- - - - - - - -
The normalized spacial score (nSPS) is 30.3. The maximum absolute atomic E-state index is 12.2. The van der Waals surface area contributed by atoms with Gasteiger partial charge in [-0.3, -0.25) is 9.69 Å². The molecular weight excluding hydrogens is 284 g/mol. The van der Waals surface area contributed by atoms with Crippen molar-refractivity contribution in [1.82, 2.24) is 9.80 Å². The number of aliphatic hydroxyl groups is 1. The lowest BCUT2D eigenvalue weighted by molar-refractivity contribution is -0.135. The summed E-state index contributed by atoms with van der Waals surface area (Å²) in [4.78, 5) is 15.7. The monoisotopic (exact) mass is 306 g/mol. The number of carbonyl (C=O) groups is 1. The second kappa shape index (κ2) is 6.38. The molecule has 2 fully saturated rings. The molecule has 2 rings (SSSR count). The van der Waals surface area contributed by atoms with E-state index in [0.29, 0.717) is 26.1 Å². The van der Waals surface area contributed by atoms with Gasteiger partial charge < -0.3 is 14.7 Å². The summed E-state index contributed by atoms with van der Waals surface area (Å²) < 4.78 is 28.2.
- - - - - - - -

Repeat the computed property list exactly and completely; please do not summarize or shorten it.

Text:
The normalized spacial score (nSPS) is 30.3. The maximum absolute atomic E-state index is 12.2. The van der Waals surface area contributed by atoms with Gasteiger partial charge in [-0.3, -0.25) is 9.69 Å². The molecular weight excluding hydrogens is 284 g/mol. The van der Waals surface area contributed by atoms with Crippen molar-refractivity contribution in [1.82, 2.24) is 9.80 Å². The number of aliphatic hydroxyl groups is 1. The lowest BCUT2D eigenvalue weighted by molar-refractivity contribution is -0.135. The summed E-state index contributed by atoms with van der Waals surface area (Å²) in [4.78, 5) is 15.7. The monoisotopic (exact) mass is 306 g/mol. The number of carbonyl (C=O) groups is 1. The second kappa shape index (κ2) is 6.38. The molecule has 2 fully saturated rings. The molecule has 2 rings (SSSR count). The van der Waals surface area contributed by atoms with E-state index in [0.29, 0.717) is 26.1 Å². The van der Waals surface area contributed by atoms with Gasteiger partial charge < -0.3 is 14.7 Å². The summed E-state index contributed by atoms with van der Waals surface area (Å²) < 4.78 is 28.2.